But where there’s smoke… there isn’t always a fire. Election Day losses did not prove to be too formidable a challenge as incumbent Senate Democratic Leader Jay Costa (Allegheny) and Senate Democratic Appropriations Chair Vince Hughes (Philadelphia), both long-standing power brokers in their caucus, were retained by their colleagues. Also returning to the leadership team were Senate Democratic Whip Anthony Williams (Philadelphia), Senate Democratic Caucus Chair Wayne Fontana (Allegheny), Senate Democratic Caucus Secretary Larry Farnese (Philadelphia) and Senate Democratic Policy Chair Lisa Boscola (Northampton). At the time of publication, it had not yet been determined who would serve as the Caucus Administrator, an appointed position.
House Democratic Leadership: While facing similar challenge due to electoral losses last week, House Democratic Leaders also rose to the challenge and were fully retained by their colleagues. Returning for the new session will be: House Democratic Leader Frank Dermody (Allegheny), House Democratic Whip Mike Hanna (Clinton), House Democratic Appropriations Chair Joe Markosek (Allegheny), House Democratic Caucus Chair Dan Frankel (Allegheny), House Democratic Caucus Secretary Rosita Youngblood (Philadelphia), House Democratic Caucus Administrator Neal Goodman (Schuylkill) and House Democratic Policy Committee Chair Mike Sturla (Lancaster).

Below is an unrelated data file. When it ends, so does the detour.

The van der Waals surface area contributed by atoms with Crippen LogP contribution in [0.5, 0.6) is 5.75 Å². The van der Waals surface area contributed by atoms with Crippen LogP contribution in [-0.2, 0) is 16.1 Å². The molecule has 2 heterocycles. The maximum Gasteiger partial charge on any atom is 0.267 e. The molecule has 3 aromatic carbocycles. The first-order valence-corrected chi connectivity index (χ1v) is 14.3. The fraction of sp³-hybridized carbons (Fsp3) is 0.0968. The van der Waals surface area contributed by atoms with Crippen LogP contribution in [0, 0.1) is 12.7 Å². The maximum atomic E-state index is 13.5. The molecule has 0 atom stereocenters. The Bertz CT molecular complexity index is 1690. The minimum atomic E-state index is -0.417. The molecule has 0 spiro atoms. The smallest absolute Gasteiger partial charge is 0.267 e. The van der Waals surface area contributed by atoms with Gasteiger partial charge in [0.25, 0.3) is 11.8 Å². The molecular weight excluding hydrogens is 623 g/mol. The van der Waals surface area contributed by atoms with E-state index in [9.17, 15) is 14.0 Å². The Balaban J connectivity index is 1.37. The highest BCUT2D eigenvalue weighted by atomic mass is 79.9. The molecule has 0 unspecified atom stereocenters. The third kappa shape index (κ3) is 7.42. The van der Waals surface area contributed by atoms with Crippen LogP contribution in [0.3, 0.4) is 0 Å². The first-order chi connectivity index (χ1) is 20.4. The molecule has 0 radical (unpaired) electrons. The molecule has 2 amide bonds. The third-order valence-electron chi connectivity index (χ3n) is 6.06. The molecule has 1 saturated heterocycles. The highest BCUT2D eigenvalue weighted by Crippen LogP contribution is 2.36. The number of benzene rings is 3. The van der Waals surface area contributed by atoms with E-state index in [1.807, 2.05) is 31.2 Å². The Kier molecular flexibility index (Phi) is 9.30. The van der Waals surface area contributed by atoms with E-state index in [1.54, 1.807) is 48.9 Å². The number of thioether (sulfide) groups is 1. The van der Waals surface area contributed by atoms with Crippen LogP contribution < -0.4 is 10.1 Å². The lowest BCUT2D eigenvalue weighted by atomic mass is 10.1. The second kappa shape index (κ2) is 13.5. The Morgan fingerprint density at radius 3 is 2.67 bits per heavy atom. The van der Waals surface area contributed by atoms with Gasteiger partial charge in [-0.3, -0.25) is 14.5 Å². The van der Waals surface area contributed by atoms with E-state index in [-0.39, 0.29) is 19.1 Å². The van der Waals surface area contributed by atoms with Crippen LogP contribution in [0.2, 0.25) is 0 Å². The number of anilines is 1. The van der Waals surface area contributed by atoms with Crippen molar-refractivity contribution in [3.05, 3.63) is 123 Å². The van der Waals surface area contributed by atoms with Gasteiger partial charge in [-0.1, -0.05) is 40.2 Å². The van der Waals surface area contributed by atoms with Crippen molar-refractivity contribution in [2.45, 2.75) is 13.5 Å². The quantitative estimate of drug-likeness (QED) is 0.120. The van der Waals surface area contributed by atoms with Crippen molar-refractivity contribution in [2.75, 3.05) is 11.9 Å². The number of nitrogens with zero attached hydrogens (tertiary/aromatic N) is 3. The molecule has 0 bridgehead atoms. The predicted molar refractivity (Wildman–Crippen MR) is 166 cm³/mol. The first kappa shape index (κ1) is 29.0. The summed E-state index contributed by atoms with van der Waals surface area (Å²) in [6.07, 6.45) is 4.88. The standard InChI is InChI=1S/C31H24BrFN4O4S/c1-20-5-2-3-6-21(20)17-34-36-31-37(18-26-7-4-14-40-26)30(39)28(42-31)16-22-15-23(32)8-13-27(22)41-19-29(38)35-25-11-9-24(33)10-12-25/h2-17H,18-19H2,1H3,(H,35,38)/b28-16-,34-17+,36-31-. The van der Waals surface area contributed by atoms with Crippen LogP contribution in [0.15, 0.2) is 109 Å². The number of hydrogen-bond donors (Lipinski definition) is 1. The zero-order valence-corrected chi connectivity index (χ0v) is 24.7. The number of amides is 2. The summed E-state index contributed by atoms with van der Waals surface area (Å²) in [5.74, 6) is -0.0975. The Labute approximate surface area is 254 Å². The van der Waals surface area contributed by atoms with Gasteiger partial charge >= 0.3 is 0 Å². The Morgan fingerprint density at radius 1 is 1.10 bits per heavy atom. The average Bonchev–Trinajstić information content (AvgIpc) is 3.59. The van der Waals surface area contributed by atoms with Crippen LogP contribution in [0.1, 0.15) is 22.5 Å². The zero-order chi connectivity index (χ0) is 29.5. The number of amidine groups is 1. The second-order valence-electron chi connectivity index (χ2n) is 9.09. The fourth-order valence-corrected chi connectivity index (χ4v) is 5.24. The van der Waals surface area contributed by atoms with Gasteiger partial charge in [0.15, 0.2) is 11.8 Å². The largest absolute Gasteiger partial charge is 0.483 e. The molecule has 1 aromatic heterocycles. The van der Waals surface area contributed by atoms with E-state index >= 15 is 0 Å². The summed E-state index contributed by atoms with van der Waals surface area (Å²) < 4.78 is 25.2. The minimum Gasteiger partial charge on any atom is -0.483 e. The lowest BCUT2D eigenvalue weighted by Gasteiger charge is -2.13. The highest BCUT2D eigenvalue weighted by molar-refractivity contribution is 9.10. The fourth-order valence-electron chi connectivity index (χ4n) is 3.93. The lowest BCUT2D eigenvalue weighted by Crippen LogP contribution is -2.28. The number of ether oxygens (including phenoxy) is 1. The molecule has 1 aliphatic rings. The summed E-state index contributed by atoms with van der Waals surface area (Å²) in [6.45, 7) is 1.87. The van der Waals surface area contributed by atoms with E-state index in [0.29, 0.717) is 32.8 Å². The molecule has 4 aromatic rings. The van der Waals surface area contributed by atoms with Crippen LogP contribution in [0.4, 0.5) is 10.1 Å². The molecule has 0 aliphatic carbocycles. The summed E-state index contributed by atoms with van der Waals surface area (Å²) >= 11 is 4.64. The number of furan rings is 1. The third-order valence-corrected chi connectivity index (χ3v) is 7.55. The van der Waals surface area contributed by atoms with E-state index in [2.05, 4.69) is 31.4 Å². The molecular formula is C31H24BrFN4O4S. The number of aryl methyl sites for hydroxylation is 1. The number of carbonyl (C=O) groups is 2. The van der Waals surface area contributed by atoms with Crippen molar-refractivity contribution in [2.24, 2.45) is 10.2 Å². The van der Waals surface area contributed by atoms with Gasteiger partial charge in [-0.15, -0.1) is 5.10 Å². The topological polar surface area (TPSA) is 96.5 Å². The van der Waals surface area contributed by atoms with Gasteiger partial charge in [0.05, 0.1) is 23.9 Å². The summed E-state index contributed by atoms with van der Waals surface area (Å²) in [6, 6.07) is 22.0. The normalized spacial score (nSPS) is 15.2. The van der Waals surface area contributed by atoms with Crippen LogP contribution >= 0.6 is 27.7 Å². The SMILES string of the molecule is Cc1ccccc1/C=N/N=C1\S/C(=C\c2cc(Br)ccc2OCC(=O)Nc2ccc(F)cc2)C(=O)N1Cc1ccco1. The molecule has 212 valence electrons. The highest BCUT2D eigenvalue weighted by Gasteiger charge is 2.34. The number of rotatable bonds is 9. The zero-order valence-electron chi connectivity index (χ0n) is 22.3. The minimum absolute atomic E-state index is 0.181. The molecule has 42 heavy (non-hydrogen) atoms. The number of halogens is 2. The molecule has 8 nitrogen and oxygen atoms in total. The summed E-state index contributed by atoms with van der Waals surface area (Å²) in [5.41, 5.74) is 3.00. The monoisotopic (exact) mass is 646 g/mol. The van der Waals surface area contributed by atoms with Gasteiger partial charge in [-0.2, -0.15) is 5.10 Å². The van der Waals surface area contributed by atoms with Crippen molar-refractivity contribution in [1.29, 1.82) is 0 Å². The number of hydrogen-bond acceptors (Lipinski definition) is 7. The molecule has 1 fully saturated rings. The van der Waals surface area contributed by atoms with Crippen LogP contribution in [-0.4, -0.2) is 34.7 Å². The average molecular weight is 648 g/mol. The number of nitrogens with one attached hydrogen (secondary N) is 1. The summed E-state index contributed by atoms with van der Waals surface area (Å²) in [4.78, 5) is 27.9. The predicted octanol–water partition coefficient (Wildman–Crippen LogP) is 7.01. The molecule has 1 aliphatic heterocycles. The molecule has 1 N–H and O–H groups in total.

What does the future hold?
Despite the emboldened Republican majorities, uncertainties still remain for the 2017/18 legislative session. Will a political Cold War overtake Harrisburg, along with ongoing budgetary and policy stalemates? Can leadership and consensus prevail, despite these great challenges? Will a gubernatorial election still two years away (but already drawing attention) cloud the way?
Only one thing is certain: the worst budgetary crisis in a generation, along with deep political divides within state government, have now presented the General Assembly and Governor Wolf with unprecedented challenges - challenges which will only be met with strong and effective bipartisan leadership.
Let the experienced lobbyists at Pugliese Associates help your company navigate Pennsylvania’s ever-changing political climate.